Goal and Objective of the seminar:
The aim of the seminar was to strengthen co-operation between criminal justice authorities and relevant public and private actors in order to address irregular migration-related crimes in South-Eastern Europe, with a particular focus on prevention, prosecution, international and cross-border co-operation and assistance to victims.
The objective of this seminar was to identify gaps, challenges and good practices, as well as to strengthen information, sharing networks between countries of origin, transit and destination, using a multidisciplinary approach, paying special attention to the issue of vulnerability of migrants.
The target audience of this meeting was senior experts and practitioners from relevant bodies of the criminal justice systems (judges, prosecutors, law enforcement officers, police liaison officers), central authorities and non-governmental organizations dealing with migration and cases of trafficking in human beings and smuggling of migrants from participating States and Partners for Co-operation, as well as from OSCE field operations and relevant international organizations.
There were present:
19 states represented by central authorities and criminal justice system bodies.
11 International organizations and NGOs including MWL.
Methodology and topics discussed during the seminar:
Structure of the seminar
The seminar had three sessions:
- STRENGTHENING THE DETECTION OF ORGANIZED CRIME GROUPS, OPERATING ON SMUGGLING OF MIGRANTS AND TRAFFICKING IN HUMAN BEINGS ALONG MIGRATION ROUTES
- STRENGHTENING CO-OPERATION BETWEEN CRIMINAL JUSTICE SYSTEMS IN COMBATING IRREGULAR MIGRATION-RELATED CRIMES
- UNDERSTANDING MIGRANT VULNERABILITIES AND CAPACITIES: A FRAMEWORK FOR ANALYSIS AND PROGRAMMING
After each plenary session we were divided into working groups. Case studies were presented for discussion and the focus was on the challenges and good practices.
Challenges on fighting migration related crimes:
During the seminar many challenges were identified regarding migration related crimes:
- Stability issues for countries of origin
- Economic developments
- High profit making
- Market demand from the destination countries attracts the criminals
- Different profiles involved in this crime (example: from drivers to Organized Criminal Groups)
- Increase of fake documents
- Hawala is the main payment method
- Abuse of asylum procedures
- Potential and new routes for migrants
- Language and cultural barriers.
- Gaps in the services offered to migrants
- Nationals vs. migrants to be included in services
Best practice and new developments:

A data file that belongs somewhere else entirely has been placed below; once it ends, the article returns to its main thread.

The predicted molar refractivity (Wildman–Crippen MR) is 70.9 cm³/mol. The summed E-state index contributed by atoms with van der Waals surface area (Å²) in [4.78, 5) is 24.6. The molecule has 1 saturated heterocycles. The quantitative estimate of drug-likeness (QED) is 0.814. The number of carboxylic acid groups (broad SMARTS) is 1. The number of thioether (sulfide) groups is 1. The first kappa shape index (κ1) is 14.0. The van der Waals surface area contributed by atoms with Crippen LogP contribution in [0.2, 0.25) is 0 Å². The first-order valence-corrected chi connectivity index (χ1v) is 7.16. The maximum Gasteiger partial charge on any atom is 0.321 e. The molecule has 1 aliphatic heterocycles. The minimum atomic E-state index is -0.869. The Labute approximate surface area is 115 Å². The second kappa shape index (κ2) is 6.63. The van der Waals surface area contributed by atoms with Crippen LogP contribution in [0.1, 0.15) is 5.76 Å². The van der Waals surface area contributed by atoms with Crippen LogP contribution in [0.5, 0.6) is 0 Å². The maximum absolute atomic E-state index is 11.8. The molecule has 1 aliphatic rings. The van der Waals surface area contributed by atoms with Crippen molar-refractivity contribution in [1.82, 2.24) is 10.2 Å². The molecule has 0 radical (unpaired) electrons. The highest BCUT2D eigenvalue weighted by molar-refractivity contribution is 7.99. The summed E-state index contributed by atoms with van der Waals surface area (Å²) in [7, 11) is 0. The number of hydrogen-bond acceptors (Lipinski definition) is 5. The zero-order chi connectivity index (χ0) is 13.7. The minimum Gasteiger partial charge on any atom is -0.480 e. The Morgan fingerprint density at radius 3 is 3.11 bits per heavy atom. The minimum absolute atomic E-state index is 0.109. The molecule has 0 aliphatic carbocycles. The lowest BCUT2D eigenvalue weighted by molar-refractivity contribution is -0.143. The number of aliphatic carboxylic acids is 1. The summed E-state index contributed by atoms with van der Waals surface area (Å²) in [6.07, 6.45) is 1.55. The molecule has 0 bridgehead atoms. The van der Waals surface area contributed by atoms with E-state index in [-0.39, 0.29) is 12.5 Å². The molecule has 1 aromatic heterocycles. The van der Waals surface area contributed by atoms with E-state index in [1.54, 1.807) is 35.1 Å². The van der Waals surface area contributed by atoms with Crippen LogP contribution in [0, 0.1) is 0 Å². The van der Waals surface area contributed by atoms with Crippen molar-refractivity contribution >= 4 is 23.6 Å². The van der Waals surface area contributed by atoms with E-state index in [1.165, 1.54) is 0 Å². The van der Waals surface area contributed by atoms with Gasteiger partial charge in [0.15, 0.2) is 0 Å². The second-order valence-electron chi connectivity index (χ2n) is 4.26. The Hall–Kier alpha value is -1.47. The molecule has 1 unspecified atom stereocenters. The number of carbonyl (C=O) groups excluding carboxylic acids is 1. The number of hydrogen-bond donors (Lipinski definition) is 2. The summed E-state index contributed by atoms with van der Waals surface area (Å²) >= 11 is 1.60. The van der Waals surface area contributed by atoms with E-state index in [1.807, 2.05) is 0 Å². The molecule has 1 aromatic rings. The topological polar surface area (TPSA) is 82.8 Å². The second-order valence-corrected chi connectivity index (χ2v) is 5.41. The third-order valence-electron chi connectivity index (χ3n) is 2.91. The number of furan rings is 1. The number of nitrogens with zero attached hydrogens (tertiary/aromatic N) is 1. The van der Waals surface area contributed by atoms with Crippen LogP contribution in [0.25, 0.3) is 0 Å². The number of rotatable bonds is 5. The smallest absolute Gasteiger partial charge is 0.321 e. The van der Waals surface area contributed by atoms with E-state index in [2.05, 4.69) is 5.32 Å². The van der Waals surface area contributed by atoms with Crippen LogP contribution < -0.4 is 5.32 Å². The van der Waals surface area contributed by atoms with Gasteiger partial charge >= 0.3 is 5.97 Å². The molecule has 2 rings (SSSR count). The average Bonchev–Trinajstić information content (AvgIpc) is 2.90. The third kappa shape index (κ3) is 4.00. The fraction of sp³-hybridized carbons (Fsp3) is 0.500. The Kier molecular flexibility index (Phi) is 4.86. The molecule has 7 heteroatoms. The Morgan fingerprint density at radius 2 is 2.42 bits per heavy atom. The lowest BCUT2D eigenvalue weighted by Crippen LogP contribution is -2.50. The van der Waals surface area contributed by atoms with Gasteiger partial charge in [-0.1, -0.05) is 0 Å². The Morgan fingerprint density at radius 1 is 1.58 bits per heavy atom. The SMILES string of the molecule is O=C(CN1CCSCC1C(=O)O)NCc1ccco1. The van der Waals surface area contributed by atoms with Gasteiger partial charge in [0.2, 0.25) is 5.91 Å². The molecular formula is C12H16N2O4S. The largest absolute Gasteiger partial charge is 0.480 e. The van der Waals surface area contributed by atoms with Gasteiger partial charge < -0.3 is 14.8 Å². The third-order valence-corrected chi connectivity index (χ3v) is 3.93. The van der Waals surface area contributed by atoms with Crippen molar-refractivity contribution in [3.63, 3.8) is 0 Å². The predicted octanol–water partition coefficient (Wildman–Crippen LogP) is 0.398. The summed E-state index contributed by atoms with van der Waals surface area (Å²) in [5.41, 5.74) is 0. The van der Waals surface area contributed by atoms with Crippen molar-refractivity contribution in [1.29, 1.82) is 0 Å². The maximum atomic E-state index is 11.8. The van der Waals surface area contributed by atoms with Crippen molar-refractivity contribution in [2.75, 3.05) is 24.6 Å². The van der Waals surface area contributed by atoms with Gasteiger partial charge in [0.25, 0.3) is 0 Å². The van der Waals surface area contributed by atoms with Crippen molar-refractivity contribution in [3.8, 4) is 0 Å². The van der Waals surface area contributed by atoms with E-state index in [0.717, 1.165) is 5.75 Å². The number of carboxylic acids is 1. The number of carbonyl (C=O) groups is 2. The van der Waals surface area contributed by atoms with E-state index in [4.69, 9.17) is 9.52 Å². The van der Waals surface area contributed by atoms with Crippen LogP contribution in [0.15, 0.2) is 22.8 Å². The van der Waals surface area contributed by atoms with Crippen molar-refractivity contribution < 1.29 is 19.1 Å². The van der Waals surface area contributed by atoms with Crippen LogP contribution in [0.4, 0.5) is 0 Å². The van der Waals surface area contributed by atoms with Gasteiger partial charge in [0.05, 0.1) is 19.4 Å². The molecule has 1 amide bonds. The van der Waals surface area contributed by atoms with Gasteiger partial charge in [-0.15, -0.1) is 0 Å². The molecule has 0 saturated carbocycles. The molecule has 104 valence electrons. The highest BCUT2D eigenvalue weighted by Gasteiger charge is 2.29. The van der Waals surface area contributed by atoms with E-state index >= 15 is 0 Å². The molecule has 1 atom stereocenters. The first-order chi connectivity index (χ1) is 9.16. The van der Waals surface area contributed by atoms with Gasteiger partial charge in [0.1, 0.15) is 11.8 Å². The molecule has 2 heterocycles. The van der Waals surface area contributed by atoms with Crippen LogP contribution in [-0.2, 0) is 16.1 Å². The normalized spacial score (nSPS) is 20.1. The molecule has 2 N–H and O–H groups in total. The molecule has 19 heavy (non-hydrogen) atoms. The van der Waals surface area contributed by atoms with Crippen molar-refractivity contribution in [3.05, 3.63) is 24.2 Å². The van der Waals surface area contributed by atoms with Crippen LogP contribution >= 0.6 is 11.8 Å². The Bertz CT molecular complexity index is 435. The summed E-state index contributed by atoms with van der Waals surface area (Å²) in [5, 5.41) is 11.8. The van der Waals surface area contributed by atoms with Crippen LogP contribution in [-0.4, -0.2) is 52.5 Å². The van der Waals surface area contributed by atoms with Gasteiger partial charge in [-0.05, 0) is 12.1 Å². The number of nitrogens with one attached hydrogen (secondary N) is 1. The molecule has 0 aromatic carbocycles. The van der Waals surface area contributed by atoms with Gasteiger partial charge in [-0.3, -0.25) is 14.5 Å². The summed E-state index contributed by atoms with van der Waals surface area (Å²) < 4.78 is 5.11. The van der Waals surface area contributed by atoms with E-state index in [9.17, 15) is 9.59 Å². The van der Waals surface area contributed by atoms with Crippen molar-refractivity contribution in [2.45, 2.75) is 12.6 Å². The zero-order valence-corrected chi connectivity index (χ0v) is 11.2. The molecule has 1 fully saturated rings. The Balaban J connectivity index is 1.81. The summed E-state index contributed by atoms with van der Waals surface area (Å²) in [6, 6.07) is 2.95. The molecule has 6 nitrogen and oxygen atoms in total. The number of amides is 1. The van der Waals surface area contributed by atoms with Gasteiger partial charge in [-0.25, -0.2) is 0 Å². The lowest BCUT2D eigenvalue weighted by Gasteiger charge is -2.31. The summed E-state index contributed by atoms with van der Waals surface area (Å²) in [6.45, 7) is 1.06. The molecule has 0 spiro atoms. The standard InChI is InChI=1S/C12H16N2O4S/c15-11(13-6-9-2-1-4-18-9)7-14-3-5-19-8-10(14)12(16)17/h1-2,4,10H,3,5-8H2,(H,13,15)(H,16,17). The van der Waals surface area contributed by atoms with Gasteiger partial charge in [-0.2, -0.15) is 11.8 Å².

During this seminar, lots of best practices have been shared. I would like to list some of them as follows:
- International cooperation improved by cross borders organizations like SELEC (Southeast European Law Enforcement Centre), SEPCA (Southeast Europe Police Chiefs Association)
- More JITs (Joint Investigation Team) have been built and Prosecutors from different states would work together to accomplish successful investigations.
- The joining of the South East Europe countries in PCC EE (Police Cooperation Convention for South East Europe), lots of actions were jointly realized, despite the borders through this instrument.
- Information sharing between countries who have ratified the UN Convention Against Organized Crime and the Protocols Thereto.
The recommendations can be summarised under 3 main issues:
- Strengthening and consolidate collaboration by:
- unifying the procedures among Law enforcement bodies to make the collaboration easier.
- intensification of exchange of information and joint efforts with the countries of origin (however sometimes it is impossible due to lack of resources).
- working closely with NGOs, private sector and service providers.
- Focus on financial investigation through:
- joint financial investigation in countries of origin and destination countries of suspected or accused migration related crimes authors.
- following the money and the assets of punished criminals
- Build a migrant center approach through:
- legalization of regular migration, making the migration laws more suitable for people who want to migrate. This would destroy the business model of smuggling people, because by making easier the legal migration the demand for illegal and uncontrolled movement will decrease.
- Being vigilant to early identification of vulnerable migrants more than just keeping numbers for statistics. Having the focus to identify and assist the migrant by making known that we are dealing with a human person who has natural and international rights.
- Filling the gaps for services provided for migrants.
This Seminar has also been a very important meeting for networking. Each participant has received a printed database with all the contacts of all the other participants. During this seminar I got to know more closely the representatives of 2 NGOs from Serbia, a representative of the Holy See, the Albanian delegation and other judges and prosecutors from all over the EU. I shared the work of MWL on Anti-trafficking and business cards of our president and mine as well.